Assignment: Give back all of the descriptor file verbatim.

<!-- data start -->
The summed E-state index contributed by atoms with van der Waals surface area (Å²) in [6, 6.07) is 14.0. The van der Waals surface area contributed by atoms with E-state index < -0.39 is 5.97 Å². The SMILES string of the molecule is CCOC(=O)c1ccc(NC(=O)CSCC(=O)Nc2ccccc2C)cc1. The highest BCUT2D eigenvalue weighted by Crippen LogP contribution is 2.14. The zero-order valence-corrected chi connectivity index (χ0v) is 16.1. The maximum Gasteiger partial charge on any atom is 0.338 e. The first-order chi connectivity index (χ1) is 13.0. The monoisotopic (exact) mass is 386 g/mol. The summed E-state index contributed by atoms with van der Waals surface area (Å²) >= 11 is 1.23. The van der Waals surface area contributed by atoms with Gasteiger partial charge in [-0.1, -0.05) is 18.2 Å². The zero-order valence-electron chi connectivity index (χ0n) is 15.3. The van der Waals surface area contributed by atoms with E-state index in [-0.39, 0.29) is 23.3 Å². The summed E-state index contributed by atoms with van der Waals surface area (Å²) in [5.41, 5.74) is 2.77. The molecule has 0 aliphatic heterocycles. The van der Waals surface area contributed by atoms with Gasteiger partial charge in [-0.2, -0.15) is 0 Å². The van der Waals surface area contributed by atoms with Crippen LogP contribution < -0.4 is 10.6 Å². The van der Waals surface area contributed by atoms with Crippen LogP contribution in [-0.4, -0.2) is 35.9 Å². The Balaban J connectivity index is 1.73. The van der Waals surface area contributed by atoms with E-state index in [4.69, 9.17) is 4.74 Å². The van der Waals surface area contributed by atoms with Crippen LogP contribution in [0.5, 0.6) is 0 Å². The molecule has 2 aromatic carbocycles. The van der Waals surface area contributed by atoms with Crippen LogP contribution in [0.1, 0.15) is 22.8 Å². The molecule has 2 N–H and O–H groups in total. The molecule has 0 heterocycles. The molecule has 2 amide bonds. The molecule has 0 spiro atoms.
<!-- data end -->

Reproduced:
The summed E-state index contributed by atoms with van der Waals surface area (Å²) in [6, 6.07) is 14.0. The van der Waals surface area contributed by atoms with E-state index < -0.39 is 5.97 Å². The SMILES string of the molecule is CCOC(=O)c1ccc(NC(=O)CSCC(=O)Nc2ccccc2C)cc1. The highest BCUT2D eigenvalue weighted by Crippen LogP contribution is 2.14. The zero-order valence-corrected chi connectivity index (χ0v) is 16.1. The maximum Gasteiger partial charge on any atom is 0.338 e. The first-order chi connectivity index (χ1) is 13.0. The monoisotopic (exact) mass is 386 g/mol. The summed E-state index contributed by atoms with van der Waals surface area (Å²) >= 11 is 1.23. The van der Waals surface area contributed by atoms with Gasteiger partial charge in [-0.1, -0.05) is 18.2 Å². The zero-order valence-electron chi connectivity index (χ0n) is 15.3. The van der Waals surface area contributed by atoms with E-state index in [-0.39, 0.29) is 23.3 Å². The summed E-state index contributed by atoms with van der Waals surface area (Å²) in [5.41, 5.74) is 2.77. The molecule has 0 aliphatic heterocycles. The van der Waals surface area contributed by atoms with Gasteiger partial charge in [-0.2, -0.15) is 0 Å². The van der Waals surface area contributed by atoms with Crippen LogP contribution < -0.4 is 10.6 Å². The van der Waals surface area contributed by atoms with Crippen LogP contribution in [-0.4, -0.2) is 35.9 Å². The Balaban J connectivity index is 1.73. The van der Waals surface area contributed by atoms with E-state index in [4.69, 9.17) is 4.74 Å². The van der Waals surface area contributed by atoms with Crippen LogP contribution in [0.5, 0.6) is 0 Å². The molecule has 2 aromatic carbocycles. The van der Waals surface area contributed by atoms with Crippen LogP contribution in [0.1, 0.15) is 22.8 Å². The molecule has 2 N–H and O–H groups in total. The molecule has 0 heterocycles. The molecule has 2 amide bonds. The molecule has 0 spiro atoms.